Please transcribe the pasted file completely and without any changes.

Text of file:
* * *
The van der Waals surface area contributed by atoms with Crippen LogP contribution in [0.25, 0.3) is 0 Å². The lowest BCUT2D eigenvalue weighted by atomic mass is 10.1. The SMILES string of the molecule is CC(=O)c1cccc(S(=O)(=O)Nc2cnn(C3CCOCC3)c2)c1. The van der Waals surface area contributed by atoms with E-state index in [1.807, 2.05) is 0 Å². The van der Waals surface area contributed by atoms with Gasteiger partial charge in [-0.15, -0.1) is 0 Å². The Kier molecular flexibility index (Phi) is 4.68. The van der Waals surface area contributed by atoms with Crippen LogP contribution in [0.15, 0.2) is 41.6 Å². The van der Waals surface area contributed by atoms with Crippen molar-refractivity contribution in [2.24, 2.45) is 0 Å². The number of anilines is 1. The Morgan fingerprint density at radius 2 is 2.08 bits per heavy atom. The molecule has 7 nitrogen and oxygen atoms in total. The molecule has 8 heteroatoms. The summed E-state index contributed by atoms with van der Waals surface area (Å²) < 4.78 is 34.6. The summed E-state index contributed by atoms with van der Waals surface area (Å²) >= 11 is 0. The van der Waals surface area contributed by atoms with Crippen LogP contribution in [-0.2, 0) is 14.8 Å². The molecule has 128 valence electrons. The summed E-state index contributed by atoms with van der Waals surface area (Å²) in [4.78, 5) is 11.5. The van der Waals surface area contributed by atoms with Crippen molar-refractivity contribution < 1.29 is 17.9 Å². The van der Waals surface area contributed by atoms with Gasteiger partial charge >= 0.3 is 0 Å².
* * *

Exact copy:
The van der Waals surface area contributed by atoms with Crippen LogP contribution in [0.25, 0.3) is 0 Å². The lowest BCUT2D eigenvalue weighted by atomic mass is 10.1. The SMILES string of the molecule is CC(=O)c1cccc(S(=O)(=O)Nc2cnn(C3CCOCC3)c2)c1. The van der Waals surface area contributed by atoms with E-state index in [1.807, 2.05) is 0 Å². The van der Waals surface area contributed by atoms with Gasteiger partial charge in [-0.15, -0.1) is 0 Å². The Kier molecular flexibility index (Phi) is 4.68. The van der Waals surface area contributed by atoms with Crippen LogP contribution in [0.15, 0.2) is 41.6 Å². The van der Waals surface area contributed by atoms with Crippen molar-refractivity contribution in [2.24, 2.45) is 0 Å². The number of anilines is 1. The Morgan fingerprint density at radius 2 is 2.08 bits per heavy atom. The molecule has 7 nitrogen and oxygen atoms in total. The molecule has 8 heteroatoms. The summed E-state index contributed by atoms with van der Waals surface area (Å²) < 4.78 is 34.6. The summed E-state index contributed by atoms with van der Waals surface area (Å²) >= 11 is 0. The van der Waals surface area contributed by atoms with Crippen LogP contribution in [-0.2, 0) is 14.8 Å². The molecule has 128 valence electrons. The summed E-state index contributed by atoms with van der Waals surface area (Å²) in [4.78, 5) is 11.5. The van der Waals surface area contributed by atoms with Crippen molar-refractivity contribution < 1.29 is 17.9 Å². The van der Waals surface area contributed by atoms with Gasteiger partial charge >= 0.3 is 0 Å².